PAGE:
Tuesday, September 13, 2011

Q & A with Lawrence Friedman: on writing

Note to readers:  This is the second in a series of questions and answers with Lawrence Friedman.  If you have a question you've wanted to ask him, please post it in a comment, or email me. 


Question:  How on earth do you write so much?  Just this year, you published two new scholarly books.  Do you write every day?  Do you write a certain amount at a time (some people set a goal, like 1000 words per day)?  Or do you write for a certain amount of time every day?  Please share your secrets.


Answer (from Lawrence):  How do I write so much?  Well, one flippant answer I give to this (frequently asked) question is:  I've lived a long time.  I'm not retired.  I'm still writing.  So in a way, that's cheating.

I haven't got a non-flippant answer.  My only secret is:  letting go.  I do the best I can, but I'm not the anal-retentive type of legal academic.  I like to finish whatever I'm doing and get on to the next thing.  I know that the work (whatever it is) isn't perfect, but I'm quick to recognize a point of diminishing returns.  Some scholars (particularly in law schools) feel they have to read everything written about the subject, and then some.  It doesn't pay.  And I get bored very quickly, which leads me to say (about whatever my current project is):  OK, enough is enough, let's declare victory and end the struggle with the material.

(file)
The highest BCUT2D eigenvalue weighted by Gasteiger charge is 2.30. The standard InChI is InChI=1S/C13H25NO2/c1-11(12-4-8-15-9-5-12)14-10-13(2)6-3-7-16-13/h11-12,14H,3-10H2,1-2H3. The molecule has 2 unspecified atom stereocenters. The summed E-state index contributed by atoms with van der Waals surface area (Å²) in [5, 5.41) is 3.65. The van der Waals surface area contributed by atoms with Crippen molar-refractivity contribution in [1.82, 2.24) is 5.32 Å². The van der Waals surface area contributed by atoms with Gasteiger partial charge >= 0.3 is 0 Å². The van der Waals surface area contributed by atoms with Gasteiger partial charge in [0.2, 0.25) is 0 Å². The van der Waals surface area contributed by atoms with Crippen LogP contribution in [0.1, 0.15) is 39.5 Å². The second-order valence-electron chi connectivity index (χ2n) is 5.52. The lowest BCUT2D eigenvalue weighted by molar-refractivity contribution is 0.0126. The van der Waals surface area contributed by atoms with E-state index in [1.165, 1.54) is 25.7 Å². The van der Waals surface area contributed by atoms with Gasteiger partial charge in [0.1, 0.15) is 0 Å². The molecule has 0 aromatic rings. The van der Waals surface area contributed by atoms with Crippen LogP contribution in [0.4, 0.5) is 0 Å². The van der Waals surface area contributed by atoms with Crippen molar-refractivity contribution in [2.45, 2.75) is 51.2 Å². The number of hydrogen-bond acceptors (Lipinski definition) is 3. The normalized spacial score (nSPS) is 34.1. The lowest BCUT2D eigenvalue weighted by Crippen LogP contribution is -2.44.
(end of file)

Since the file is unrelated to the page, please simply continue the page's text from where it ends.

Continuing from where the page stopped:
Anyway, I hope there's no trade-off between quantity and quality.  I do write a lot.  Is that important?  Frederick Jackson Turner wrote very little.  I seem to remember reading somewhere something to that effect.  But the little he wrote was provocative and influential. 

2 comments:

  1. Prof. Friedman says: "Some scholars (particularly in law schools) feel they have to read everything written about the subject, and then some."

    I'm not a scholar but in over 50 of practicing law I have read much scholarly writing on the law, and even much more since SSRN (thankfully) came into operation. I wonder how legal academy scholars react to Prof. Friedman's statement. And can it be reconciled with "law office history" that legal scholars are often accused of, as I thought they were reading selectively on adversarial - as opposed to historical - missions?

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  2. Shag, Lawrence Friedman is not doing "law office history," as I'm sure you know. And of course he is amazingly well read. The question of how much to read before writing on a topic is an issue regardless of one's motives or the nature of one's legal history.

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